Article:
Spoilers: Through 1.10, minor for 1.11 promo

Disclaimer: I don't own Fringe or its characters.

Author's Note: Alamo Girl deserves thanks for the beta and helping prod my writing inspiration into overdrive, vagajammer for his eternal patience, love, and beta work.

Slips of Memory

The coin flicks back and forth along his hands, vanishes, and reappears. Peter's lost count of the amount of times he's pulled the coin out and toyed with it, realized what he was doing and shoved in back in his pocket, only to pull it out again the minute his attention wandered. He broke himself of the nervous tick years ago—he couldn't afford it, not with his line of work—but entertaining Olivia with bar tricks brought it back full force.

Seeing her smile like that was worth it. Watching her impish grin as she demonstrated her talent with cards was even better. Until she started reciting numbers, and the whiskey turned to acid in his stomach.

Olivia, for all her skills at spotting anomalies and assembling patterns, hadn't even caught the slip. No wonder, when she'd been just as certain she'd recognized the guy in the gruesome reconstruction of Han Solo's Carbonite prison.

Not even Olivia could be a friendless loner at boarding school and have a best friend from high school. Not unless she was lying, and why would she so blatantly lie about something so trivial? Occam's razor. Simplest explanation, the one that best fits all the known facts, is that John Scott's memories are infiltrating Olivia's to a frightening degree, no doubt due to her latest trip into the tank. Wading around in those memories somehow dissolved the barriers between them and her, and now she can't tell the difference. Worse, the memories aren't just being triggered by cases, but by the little, casual details of the past.

He didn't say anything, not after he'd seen how spooked she was at the first lapse. Remembering the haunted terror in her eyes, his gut twists. He knows what it's like to wonder if your mind's about to betray you. His own fears set him running, but he has no doubt that she'll stand her ground. She always does, no matter how dire the circumstances. And these are potentially pretty damned dire.

If you can't trust your memories, what can you trust?

What's been nagging at him all night and into this morning is the part a person's memory plays in who they are. If these memories start shifting her definitions of who she was, how long will it be until they start influencing who she is? Has it already happened?

The girl who counts everything—that's Olivia. That's the woman who cracks ciphers in her head, who remembers details and puts together patterns and could probably give him a run for his money at poker. The one he's suddenly developed a burning desire to take for a weekend in Vegas, because if they combined their poker faces and skills at cards they'd be raking up the cash before the dealers had a clue what hit them. But is it Olivia that can down a shot as casually as water, or is her taste for whiskey due to John Scott's not-so-buried memories? Which one of them has always been a loner and which one has the best friend from high school whose license plate she remembers?

Hell, which one has a sister?

This never should have happened. Peter should have been there to watch her back, to sweet-talk her out of her stubborn need to submerge herself in Walter's insane brand of isolation tank therapy if he could, to bully her out of it if he had to, but there's nothing he can do about it now. He probably wouldn't have done any better derailing her than he had the first time.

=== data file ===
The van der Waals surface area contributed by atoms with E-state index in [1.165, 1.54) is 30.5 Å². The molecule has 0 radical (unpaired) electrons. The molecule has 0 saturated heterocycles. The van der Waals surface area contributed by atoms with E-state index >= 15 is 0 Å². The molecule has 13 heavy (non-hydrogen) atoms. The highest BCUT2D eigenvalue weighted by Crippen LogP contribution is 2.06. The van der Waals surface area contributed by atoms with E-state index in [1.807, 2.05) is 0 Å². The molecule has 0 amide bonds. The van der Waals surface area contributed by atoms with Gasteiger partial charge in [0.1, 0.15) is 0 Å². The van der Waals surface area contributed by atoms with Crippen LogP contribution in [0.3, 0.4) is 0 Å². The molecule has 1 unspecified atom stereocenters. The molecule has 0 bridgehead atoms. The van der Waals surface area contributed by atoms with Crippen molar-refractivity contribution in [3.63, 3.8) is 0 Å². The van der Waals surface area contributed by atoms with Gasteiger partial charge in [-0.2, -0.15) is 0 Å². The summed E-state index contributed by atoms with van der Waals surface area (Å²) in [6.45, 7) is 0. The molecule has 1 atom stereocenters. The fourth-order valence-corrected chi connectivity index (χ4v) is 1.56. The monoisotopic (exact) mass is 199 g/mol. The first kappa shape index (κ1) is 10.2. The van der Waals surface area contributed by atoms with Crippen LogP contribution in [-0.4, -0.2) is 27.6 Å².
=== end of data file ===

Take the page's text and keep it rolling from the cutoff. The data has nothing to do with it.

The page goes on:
He shoves away the self-castigation, buries it with all his other should-have-dones. It doesn't help him any. Doesn't help him, or her.

He needs to reduce the situation down to the simplest terms. The slippage of memories is a problem, and now he has to figure out a solution. Search the published research, brainstorm experimental approaches. Except the problem's not only out of his field, it's out of the field of any researcher that doesn't want to be labeled a crackpot for life. Fine, then, change of approach. Prod Walter's memory until his brain coughs up a likely theory and course of treatment. It's only fitting that coaxing memories out of the one can separate memories from the other. Not only did Walter's irrationality combine with Olivia's obsession to put them here, but Walter and Olivia are now flip sides of a coin. One remembers too little, and the other remembers too much.

So now he has a plan. Walter's remembering in dribs and drabs; all Peter has to do is accelerate the process and trigger the appropriate memories.

Only slightly less hard than coming up with the solution himself.

As if responding to his thoughts, Walter mumbles something, and Peter absently shoots back a sarcastic reply. His father doesn't seem to notice, just continues with the series of experiments he was set on performing this morning. He'd reclaimed a fragment of memory during the night and is now determined to reconstruct the relevant data. Something to do with mice and mazes and Peter doesn't really care as long as Walter doesn't bring the live mice anywhere near sharp objects or the microwave.

When the door opens, he expects Olivia with belated news about the case, but it's only Astrid. She hurries down the stairs, moving with a brisk purpose that immediately puts Peter on edge.

"Have you heard from Olivia today?" Astrid's voice is strained, her body language betraying nerves. And from someone whom Walter's idiosyncrasies have barely rattled in the last few months, that is not good.

"No, why? What's wrong?"

"She's missing."

And the world freezes. Priorities abruptly shift and refocus. This new situation has only one possible course of action: find Olivia.

No matter what.


Concrit is always welcome.